9. “Herbert West–Reanimator,” 1921-22: This story ran in six issues of a magazine. The narrative suffers from being divided into six segments, since there is some rehashing of plot elements from one segment to the next. In this tale, a medical genius has dev eloped a serum to raise the dead. This story really has nothing to do with the Cthulhu Mythos, but I like how Lovecraft has crafted a zombie tale as a work of dark science-fiction … much like the original Frankenstein novel, actually. Lovecraft did much to combine horror and science-fiction in delightfully weird, inventive ways.
8. “The Dream-Quest of Unknown Kadath,” 1926-27: This magical novella-length adventure tells of Randolph Carter, an adventurer who explores a fantasy dimension, the Dreamlands, to find a mysterious, beautiful city. This story deserves more attention from today’s readers, since it is wonderfully imaginative and exotic – so if you haven’t read it yet, be sure to check it out. The various domains of Oz pale in comparison to Lovecraft’s Dreamlands. The adventure provides numerous insights into the Cthulhu Mythos, including additional information on that brooding Lovecraftian deity, Nyarlathotep.
7. “The Dreams in the Witch House,” 1932: A cursory reading of this story might lead one to think it is simply about a boarding house haunted by a witch. But actually, the plot transcends any typical haunted house drama by revealing that the witch, Keziah Mason, travels through time and space with ease. Her wicked familiar, Brown Jenkin, is a hybrid creature with the body of a huge rat and a small, ghastly human face. This story is a compelling combination of Gothic menace and sci-fi/horror, and an avatar of Nyarlathotep makes a dramatic appearance.
6. “The Haunter of the Dark,” 1935: This is the tale of a young scholar who takes an interest in a sinister church, once part of an evil cult. The cult drew its power from an alien artifact known as the Shining Trapezohedron. Like “The Dreams in the Witch House,” this tale combines a haunted building story with far-flung science-fiction/horror concepts. Also like “Witch House,” this story provides insights into the horrendous nature of Nyarlathotep. This story is a sequel to Robert Bloch’s 1935 story, “The Shambler from the Stars.” In 1950, Bloch wrote “The Shadow from the Steeple,” a sequel to “The Haunter of the Dark.
5. “At the Mountains of Madness,” 1931: The novella “At the Mountains of Madness” concerns a bold Miskatonic University expedition to Antarctica. The explorers discover what is left of an ancient city, once populated by monstrous beings known as the Elder Things and their rubbery, shapeless servants, the Shoggoths. This story recounts how many of the creatures and races found in Lovecraft’s work first came to Earth, and so, is a valuable resource in understanding the overall history of these beings and their interactions on our planet. The Elder Things are fascinating, highly intelligent aliens, and it’s a pity that Lovecraft never expanded this tale into a longer novel.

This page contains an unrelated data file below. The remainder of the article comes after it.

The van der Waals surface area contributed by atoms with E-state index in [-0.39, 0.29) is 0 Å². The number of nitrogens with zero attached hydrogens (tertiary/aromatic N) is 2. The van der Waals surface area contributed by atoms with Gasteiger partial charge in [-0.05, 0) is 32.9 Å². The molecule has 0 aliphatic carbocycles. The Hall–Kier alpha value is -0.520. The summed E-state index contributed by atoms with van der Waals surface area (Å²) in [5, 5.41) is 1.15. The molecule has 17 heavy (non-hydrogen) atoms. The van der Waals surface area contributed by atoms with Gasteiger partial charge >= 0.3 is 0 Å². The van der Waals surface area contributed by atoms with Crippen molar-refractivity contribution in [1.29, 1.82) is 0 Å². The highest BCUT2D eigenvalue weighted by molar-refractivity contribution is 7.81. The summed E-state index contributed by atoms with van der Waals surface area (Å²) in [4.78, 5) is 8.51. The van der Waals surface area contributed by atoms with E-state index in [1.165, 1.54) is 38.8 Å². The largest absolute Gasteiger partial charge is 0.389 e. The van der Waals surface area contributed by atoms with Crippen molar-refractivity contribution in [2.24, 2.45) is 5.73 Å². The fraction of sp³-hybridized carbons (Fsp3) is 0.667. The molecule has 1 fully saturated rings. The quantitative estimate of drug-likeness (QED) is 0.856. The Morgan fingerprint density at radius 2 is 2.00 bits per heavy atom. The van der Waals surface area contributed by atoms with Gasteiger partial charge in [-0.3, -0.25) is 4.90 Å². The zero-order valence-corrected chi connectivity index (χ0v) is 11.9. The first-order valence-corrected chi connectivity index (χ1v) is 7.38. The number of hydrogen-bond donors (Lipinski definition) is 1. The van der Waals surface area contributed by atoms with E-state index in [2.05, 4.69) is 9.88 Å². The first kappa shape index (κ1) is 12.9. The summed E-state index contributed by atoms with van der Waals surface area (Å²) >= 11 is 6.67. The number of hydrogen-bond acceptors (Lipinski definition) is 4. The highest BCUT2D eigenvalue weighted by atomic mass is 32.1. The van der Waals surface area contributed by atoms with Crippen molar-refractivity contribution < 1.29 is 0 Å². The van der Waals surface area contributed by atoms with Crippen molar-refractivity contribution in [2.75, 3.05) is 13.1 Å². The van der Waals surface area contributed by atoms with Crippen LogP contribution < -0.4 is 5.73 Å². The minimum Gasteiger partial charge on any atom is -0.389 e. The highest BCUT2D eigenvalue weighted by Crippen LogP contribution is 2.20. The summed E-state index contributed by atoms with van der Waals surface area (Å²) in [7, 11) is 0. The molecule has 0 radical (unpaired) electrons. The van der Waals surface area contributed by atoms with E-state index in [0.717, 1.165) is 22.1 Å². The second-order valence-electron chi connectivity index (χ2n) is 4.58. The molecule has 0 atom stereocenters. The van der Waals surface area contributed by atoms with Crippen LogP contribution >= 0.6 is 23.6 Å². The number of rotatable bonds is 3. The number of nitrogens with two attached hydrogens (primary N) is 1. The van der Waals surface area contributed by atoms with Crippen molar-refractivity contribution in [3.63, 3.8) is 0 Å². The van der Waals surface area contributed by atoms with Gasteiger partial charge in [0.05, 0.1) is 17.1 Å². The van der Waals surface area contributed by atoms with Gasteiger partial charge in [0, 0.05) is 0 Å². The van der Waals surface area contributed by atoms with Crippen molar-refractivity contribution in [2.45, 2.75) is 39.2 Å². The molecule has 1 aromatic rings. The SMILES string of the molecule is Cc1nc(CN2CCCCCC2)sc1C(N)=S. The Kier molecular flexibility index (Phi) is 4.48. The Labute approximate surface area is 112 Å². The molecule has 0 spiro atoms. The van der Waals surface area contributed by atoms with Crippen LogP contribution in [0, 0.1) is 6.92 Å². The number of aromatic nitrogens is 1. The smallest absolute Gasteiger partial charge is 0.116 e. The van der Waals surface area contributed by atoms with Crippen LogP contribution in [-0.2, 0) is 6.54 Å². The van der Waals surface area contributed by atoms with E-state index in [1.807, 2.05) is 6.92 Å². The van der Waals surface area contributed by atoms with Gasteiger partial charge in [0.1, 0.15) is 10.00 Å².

4. “The Dunwich Horror,” 1928: In “The Dunwich Horror,” we meet Wilbur Whateley, a seemingly deformed young man who travels to Miskatonic University’s library on a questionable mission. He wants to read the Necronomicon, a book of ancient occult secrets. We soon learn that he is actually part-human, part-transdimensional deity, and that he is trying to carry out a monstrous agenda. We learn a lot about the Necronomicon and the deity Yog-Sothoth in this tale, and the descriptions of the outlandish Lovecraftian creatures (Wilbur and a certain relative) are priceless.
3. “The Colour Out of Space,” 1927: This is one of the finest tales ever written about the horrors of living in rural isolation. Lovecraft also addressed this theme in “The Dunwich Horror” and “The Picture in the House.” A meteorite hits the farm of Nahum Gardner, and a living alien color transfers from the meteorite into the soil, gradually poisoning the plants, animals and humans living on the property. The story is an excellent tale of a monstrous first encounter between humans and an alien presence, and it truly confirms that Lovecraft was an early master at combining science-fiction with horror.
2. “The Shadow over Innsmouth,” 1931: This is certainly one of the best small-town-with-a-secret stories ever written. As we learn more and more about the community of Innsmouth, we soon come to realize that its residents are in communication with forces of evil. But are they really evil? Like beauty, evil is clearly in the eye of the beholder. We also learn more about the Cthulhu Mythos in this story – and about human nature, too. This is an especially well-developed story and while the ending features a twist, it’s rather profound, and also one that most readers will not see coming.
1. “The Call of Cthulhu,” 1926: I find it amusing that “The Call of Cthulhu,” one of the greatest, most original horror stories ever written, was first published in Weird Tales magazine – but it wasn’t the cover story for that issue. The cover was devoted to a story entitled “The Ghost Table.” Poor Cthulhu had to ride in the back seat and let some haunted furniture take the wheel. “The Call of Cthulhu” certainly deserved the cover, since it is a wildly imaginative masterwork. It unveils the tale of a sleeping ancient entity, awakening in a temple at the bottom of the sea. Obviously, it is the definitive Cthulhu Mythos tale – a mystical, exciting adventure told in Lovecraft’s inimitable style.
I love Lovecraft’s work so much, I’ve made it a long-term goal to write a sequel (or prequel) to every major story he ever wrote. I’m not finished yet, but here is the progress I’ve made so far:
Lovecraft story: “The Shadow over Innsmouth” My sequel: “The Tantalizing Taste You Will Never Forget” (co-written by Michael Sheehan, Jr.) Where the sequel can be found: Horrors & Abominations: 24 Tales Of The Cthulhu Mythos by Mark McLaughlin & Michael Sheehan, Jr.